• Considering projects more important than people 
  • Increased use of manipulation to accomplish ministry goals
  • Diminishing the priority of family health and family worship
  • Disregarding the need for accountability 


Isolation is the loss of interest or capacity to engage in vulnerable, joy-producing, grace-filled relationships.

  • Disregarding the need for gospel partnership or local church connection 
  • Dismissing the perspectives of others
  • Seeing connection with others as a burden
  • No relational spaces for regular confession
  • Feeling abandoned 
  • Avoiding accountability
  • Loneliness, even in the presence of family
  • Limited family worship
  • No mentor or mentee relationships
  • Hiding things from others

What Resources Do Missionaries Need Most?

The opposite of spiritual depletion is spiritual fullness. That fullness is especially apparent when a missionary experiences ongoing growth in hope, humility, and community. These are some of the most important resources for the depleted missionary to pursue in prayer and communion with other believers. 


All believers need to be full of hope, especially missionaries. Hope is the Spirit-empowered confidence in the promises of God. This Spirit-empowered confidence fills us with joy and peace in believing (Romans 15:13). It protects us from disillusionment, enabling us to rightly perceive God’s love for us, even under distress (Romans 5:3–5). When under severe affliction and temptation, we need Spirit-empowered confidence in God and his word. 


Humility is the indispensable sober judgment (Romans 12:3) that drives us to the bosom of our heavenly father (James 4:6). Only there are we protected from Satan’s efforts to devour our faith (1 Peter 5:6–9). Being full of humility protects our minds and hearts (Philippians 4:4–7). It allows us to have an accurate view of our weaknesses, granting us spirit-empowered dependence on the power of God, and freeing us to remain content in all situations (2 Corinthians 12:9–10).  


Deep, transparent, and joy-producing relationships with the saints is a gift from God to his people (Psalm 16:3). These grace-filled relationships with local church members are necessary for encouragement and endurance (Romans 15:5–7). God has granted all believers spiritual gifts to build up his church, which includes the building up of missionaries. An isolated missionary is missing out on much of what the Spirit has intended for their good (Ephesians 4:11–16).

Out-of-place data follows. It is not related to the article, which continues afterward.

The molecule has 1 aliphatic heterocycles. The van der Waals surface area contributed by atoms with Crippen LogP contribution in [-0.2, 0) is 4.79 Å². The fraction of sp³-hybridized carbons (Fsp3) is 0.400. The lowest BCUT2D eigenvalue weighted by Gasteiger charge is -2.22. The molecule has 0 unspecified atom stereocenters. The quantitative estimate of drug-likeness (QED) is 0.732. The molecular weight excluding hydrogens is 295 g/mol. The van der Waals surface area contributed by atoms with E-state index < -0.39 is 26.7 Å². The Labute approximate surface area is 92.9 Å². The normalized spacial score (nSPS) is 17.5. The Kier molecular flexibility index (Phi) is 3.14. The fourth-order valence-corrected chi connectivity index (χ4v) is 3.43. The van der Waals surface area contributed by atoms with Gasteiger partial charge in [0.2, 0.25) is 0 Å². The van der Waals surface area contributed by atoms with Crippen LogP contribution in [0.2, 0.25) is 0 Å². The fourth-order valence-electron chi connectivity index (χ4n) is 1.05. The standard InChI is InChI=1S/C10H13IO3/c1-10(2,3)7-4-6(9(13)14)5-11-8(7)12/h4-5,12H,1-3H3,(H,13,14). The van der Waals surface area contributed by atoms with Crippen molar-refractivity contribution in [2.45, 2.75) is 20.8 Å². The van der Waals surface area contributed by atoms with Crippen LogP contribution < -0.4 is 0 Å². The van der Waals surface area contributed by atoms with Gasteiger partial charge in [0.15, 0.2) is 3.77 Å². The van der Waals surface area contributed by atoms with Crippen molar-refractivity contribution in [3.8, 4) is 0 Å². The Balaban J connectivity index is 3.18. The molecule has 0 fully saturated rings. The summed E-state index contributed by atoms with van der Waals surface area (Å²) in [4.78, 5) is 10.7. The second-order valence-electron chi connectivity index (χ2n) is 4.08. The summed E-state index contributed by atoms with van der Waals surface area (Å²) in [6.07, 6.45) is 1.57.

Learning from Elijah

God humbled the depleted Elijah by helping him analyze the response of his heart. He then provided hope and community, helping Elijah effectively persevere in ministry. 

Knowing the warning signs of dangerous depletion can help us respond appropriately and prevent the hardening of the heart that leads to falling away. The Puritan author John Flavel wrote: “The greatest difficulty in conversion is to win the heart to God; the greatest difficulty after conversion is to keep the heart with God.”  Keeping the heart with God is especially important for missionaries so that the testing of their faith produces Christlikeness (James 1:2–4), resulting in praise, glory, and honor at the revelation of Jesus Christ (1 Peter 1:7).

Patricio Peñaherrera

Patricio Peñaherrera is the Director of Counseling for Frontlines Ministries and founder of Lilies and Birds Biblical Counseling. He has over 10 years of experience providing professional counseling services.